Whereas many prominent national professional associations have issued public statements that call for action to reduce legal and regulatory barriers that restrict access to sterile syringes in order to help prevent the transmission of contagious diseases ( e.g., American Association of Public Health; American Medical Association, American Pharmaceutical Association, Association of State and Territorial Health Officials, Infectious Diseases Society of America, National Alliance of State and Territorial AIDS Directors, and the National Association of Boards of Pharmacy; American Medical Association, 2002; American Public Health Association, 2002; Infectious Diseases Society of America, 2002);
Therefore be it resolved that the American Psychological Association (APA) actively support and promote HIV prevention strategies such as needle exchange programs, legal access to sterile syringes at pharmacies, syringe prescription, and syringe disposal programs to stop the spread of HIV, hepatitis C, and other contagious diseases.
Given that psychologists have many areas of relevant practice competence, including assessment, intervention, and prevention skills, that could and should inform the discourse about HIV prevention and substance abuse treatment for IDUs and their significant others; and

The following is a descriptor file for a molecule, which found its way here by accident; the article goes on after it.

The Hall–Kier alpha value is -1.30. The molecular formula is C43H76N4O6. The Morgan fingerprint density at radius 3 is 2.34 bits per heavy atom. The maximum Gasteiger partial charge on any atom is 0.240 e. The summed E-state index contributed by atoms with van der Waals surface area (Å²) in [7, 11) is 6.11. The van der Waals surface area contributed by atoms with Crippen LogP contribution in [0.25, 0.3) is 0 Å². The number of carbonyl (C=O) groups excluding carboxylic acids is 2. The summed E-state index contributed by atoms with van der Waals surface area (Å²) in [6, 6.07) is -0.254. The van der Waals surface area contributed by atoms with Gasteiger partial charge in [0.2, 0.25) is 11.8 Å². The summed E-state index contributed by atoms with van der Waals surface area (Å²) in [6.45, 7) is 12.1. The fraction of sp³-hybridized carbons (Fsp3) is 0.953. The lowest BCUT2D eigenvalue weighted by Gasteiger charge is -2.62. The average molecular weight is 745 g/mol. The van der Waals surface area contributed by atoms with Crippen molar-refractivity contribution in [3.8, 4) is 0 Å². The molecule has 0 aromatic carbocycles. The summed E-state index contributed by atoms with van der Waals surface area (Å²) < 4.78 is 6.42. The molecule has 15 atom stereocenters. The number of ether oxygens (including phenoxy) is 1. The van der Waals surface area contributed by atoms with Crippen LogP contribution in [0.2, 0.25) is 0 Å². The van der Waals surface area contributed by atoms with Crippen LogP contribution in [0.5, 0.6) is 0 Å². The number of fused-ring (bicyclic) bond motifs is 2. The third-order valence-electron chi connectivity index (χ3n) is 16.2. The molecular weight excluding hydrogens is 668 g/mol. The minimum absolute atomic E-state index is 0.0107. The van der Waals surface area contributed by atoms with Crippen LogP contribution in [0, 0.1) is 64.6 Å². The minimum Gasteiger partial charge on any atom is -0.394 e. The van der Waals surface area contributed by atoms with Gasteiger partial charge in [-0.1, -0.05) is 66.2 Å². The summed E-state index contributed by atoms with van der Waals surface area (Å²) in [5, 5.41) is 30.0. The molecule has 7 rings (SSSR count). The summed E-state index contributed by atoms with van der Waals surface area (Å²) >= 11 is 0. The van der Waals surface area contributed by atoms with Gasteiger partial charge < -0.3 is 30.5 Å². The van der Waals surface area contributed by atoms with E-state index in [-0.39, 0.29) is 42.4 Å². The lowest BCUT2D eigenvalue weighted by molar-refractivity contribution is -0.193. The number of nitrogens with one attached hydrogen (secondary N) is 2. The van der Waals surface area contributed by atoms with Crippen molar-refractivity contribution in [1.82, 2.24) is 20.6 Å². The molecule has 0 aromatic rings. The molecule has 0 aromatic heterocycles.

Given that psychologists’ training in research makes them especially well-qualified to assist policy-makers in making informed judgements based on the best available science;
Let it be further resolved that the APA:
Encourage state governments, Congress, and the executive branch to promote public policies that support harm reduction strategies such as needle exchange programs, legal access to sterile syringes at pharmacies, syringe prescription, and syringe disposal programs, and
Promote increased funding for HIV prevention research that includes a wide range of harm reduction strategies for decreasing transmission of HIV; and
Support training in HIV prevention interventions, including harm reduction interventions for injection drug users, within psychology training programs at all levels; and
Promote and facilitate psychologists’ acquisition of competencies in harm reduction strategies that decrease transmission of HIV infection among injection drug users, including mastery of the literature on treatment of injection drug users and familiarity with effective interventions that are employed to address this problem; and
Encourage psychologists to develop cultural sensitivity to the sub-group of individuals who use and inject drugs; and
Advocate for reimbursement of psychologists for provision of drug treatment, including provision of harm reduction interventions that decrease drug-related HIV risk behavior among IDUs; and
Support psychologists as they engage in interdisciplinary efforts involving other health, mental health, and substance abuse professionals who seek to enhance understanding and treatment of drug dependence.